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02-01-2015, 03:53 AM   #1
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Can microscope damage DSLR matrix?

Hello

I'm a new user of Pentax K-50, as well as I'm in the beginning of my journey with microscope photography. So, I'm experimenting a lot, trying to find the best way to connect my camera to microscope.

As my microscope has trinocular head, I started from removing objective from DSLR, attached T-2 / 30mm adapter (like that one - simple tube, no optics inside) with pentax-k ring to the camera body and put that directly into trinocular head.
Don't know if it matters, but microscope is using LED light (not sure power - 1-3W perhaps?) and its optics is corrected to infinity.
I'm trying to make some pictures, example of fruit-fly, with microscope 4x-10x magnification using reflected light, coming from "external" 3W led flashlight, highlighting specimen from top.

My question is - is the long (let say half an hour), direct exposure of DSLR matrix for the same, not moving picture (for stacking), with quite a bright light, can cause some damage to it? Obviously I do not beam the light directly to the matrix, but...
Yesterday, when I've removed camera from microscope, for some seconds after I saw on preview the picture of fly - not sure though if I didn't accidental click some button or mode to hold it :-/

Best regards and thank you for replays

02-01-2015, 04:57 AM - 1 Like   #2
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Why would you need a half hour exposure if you have good light? Or do you mean half hour of taking photos?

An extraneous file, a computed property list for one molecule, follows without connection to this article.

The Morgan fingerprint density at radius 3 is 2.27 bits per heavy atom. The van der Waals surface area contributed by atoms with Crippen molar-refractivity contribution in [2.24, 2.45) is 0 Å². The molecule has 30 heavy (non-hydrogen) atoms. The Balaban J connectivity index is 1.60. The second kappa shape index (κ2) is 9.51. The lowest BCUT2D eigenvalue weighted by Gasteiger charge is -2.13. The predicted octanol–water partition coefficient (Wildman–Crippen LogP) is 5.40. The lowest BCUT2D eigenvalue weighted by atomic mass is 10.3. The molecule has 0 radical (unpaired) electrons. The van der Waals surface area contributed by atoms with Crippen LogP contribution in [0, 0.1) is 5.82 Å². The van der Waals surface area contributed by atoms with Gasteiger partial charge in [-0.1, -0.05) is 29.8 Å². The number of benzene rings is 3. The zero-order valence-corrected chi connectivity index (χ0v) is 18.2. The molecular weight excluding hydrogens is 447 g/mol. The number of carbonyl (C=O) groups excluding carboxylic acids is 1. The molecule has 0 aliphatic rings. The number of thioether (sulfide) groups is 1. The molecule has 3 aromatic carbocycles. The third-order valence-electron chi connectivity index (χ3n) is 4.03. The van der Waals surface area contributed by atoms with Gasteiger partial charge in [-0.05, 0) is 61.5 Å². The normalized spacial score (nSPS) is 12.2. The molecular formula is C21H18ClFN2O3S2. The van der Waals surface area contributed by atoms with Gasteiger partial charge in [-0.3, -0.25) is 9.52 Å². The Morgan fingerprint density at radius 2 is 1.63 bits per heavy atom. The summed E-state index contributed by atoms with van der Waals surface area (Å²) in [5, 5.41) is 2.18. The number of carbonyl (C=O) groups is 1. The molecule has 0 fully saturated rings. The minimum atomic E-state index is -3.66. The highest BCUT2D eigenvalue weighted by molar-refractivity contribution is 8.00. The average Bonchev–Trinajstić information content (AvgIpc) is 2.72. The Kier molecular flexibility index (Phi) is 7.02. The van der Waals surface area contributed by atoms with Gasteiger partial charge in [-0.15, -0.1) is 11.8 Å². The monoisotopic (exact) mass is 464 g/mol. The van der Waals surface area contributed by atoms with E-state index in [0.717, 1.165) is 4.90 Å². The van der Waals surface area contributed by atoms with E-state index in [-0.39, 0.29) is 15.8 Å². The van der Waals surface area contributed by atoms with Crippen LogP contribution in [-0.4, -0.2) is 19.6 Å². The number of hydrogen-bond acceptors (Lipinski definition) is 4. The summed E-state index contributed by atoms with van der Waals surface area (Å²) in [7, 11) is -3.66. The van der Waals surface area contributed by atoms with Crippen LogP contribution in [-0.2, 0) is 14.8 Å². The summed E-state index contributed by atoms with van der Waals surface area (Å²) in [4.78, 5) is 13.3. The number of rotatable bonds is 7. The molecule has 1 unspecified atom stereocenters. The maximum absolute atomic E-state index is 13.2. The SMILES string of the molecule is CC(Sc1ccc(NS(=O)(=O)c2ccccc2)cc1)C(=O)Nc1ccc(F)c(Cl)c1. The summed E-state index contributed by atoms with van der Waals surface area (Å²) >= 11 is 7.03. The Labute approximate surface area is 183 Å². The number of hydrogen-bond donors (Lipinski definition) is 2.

I would only worry if you are using live view the whole time and the light is bright. If you take photos with normal EV (as in, ISO, shutter speed, and aperture) then it should be fine. If you are using live view and bright light (not stopped down aperture), then the shutter speed and ISO cannot help much, so the whole thing might get hot. In that case, I would suggest you turn the camera off and let it cool down, work in a cool room, or maybe just not use live view the whole time.

Sounds like an interesting project though. I would like to see a sample photo or two
02-01-2015, 06:13 AM   #3
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QuoteOriginally posted by Na Horuk Quote
Why would you need a half hour exposure if you have good light? Or do you mean half hour of taking photos?
You're right - my question might not be clear. I mean the second option - half an hour is a time that camera is attached to microscope, with the same image. During that time I make photos, change camera settings, try to set focus with live view, do so things on the computer - but all that without removing or turning off the camera. Anyway, it might be a good idea to turn it off more often.
02-01-2015, 07:49 AM - 1 Like   #4